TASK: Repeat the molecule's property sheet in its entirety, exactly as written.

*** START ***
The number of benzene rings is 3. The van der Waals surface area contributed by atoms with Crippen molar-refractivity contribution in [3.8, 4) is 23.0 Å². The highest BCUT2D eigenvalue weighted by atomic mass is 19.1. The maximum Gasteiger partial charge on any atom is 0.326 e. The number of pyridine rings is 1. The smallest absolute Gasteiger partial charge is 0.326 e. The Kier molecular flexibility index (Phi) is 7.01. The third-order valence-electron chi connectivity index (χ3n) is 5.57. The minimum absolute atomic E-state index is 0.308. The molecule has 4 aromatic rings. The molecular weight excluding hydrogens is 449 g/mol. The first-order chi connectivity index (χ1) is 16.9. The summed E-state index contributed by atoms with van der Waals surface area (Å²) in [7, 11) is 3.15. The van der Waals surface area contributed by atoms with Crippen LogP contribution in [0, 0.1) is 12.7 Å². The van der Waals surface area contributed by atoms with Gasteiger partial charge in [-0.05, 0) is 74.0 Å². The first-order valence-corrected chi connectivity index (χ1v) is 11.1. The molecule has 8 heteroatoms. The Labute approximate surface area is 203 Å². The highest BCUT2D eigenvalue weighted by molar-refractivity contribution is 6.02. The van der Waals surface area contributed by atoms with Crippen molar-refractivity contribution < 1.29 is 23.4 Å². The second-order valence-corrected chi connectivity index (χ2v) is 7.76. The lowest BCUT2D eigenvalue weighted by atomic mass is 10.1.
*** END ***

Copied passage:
The number of benzene rings is 3. The van der Waals surface area contributed by atoms with Crippen molar-refractivity contribution in [3.8, 4) is 23.0 Å². The highest BCUT2D eigenvalue weighted by atomic mass is 19.1. The maximum Gasteiger partial charge on any atom is 0.326 e. The number of pyridine rings is 1. The smallest absolute Gasteiger partial charge is 0.326 e. The Kier molecular flexibility index (Phi) is 7.01. The third-order valence-electron chi connectivity index (χ3n) is 5.57. The minimum absolute atomic E-state index is 0.308. The molecule has 4 aromatic rings. The molecular weight excluding hydrogens is 449 g/mol. The first-order chi connectivity index (χ1) is 16.9. The summed E-state index contributed by atoms with van der Waals surface area (Å²) in [7, 11) is 3.15. The van der Waals surface area contributed by atoms with Crippen LogP contribution in [0, 0.1) is 12.7 Å². The van der Waals surface area contributed by atoms with Gasteiger partial charge in [-0.05, 0) is 74.0 Å². The first-order valence-corrected chi connectivity index (χ1v) is 11.1. The molecule has 8 heteroatoms. The Labute approximate surface area is 203 Å². The highest BCUT2D eigenvalue weighted by molar-refractivity contribution is 6.02. The van der Waals surface area contributed by atoms with Crippen molar-refractivity contribution < 1.29 is 23.4 Å². The second-order valence-corrected chi connectivity index (χ2v) is 7.76. The lowest BCUT2D eigenvalue weighted by atomic mass is 10.1.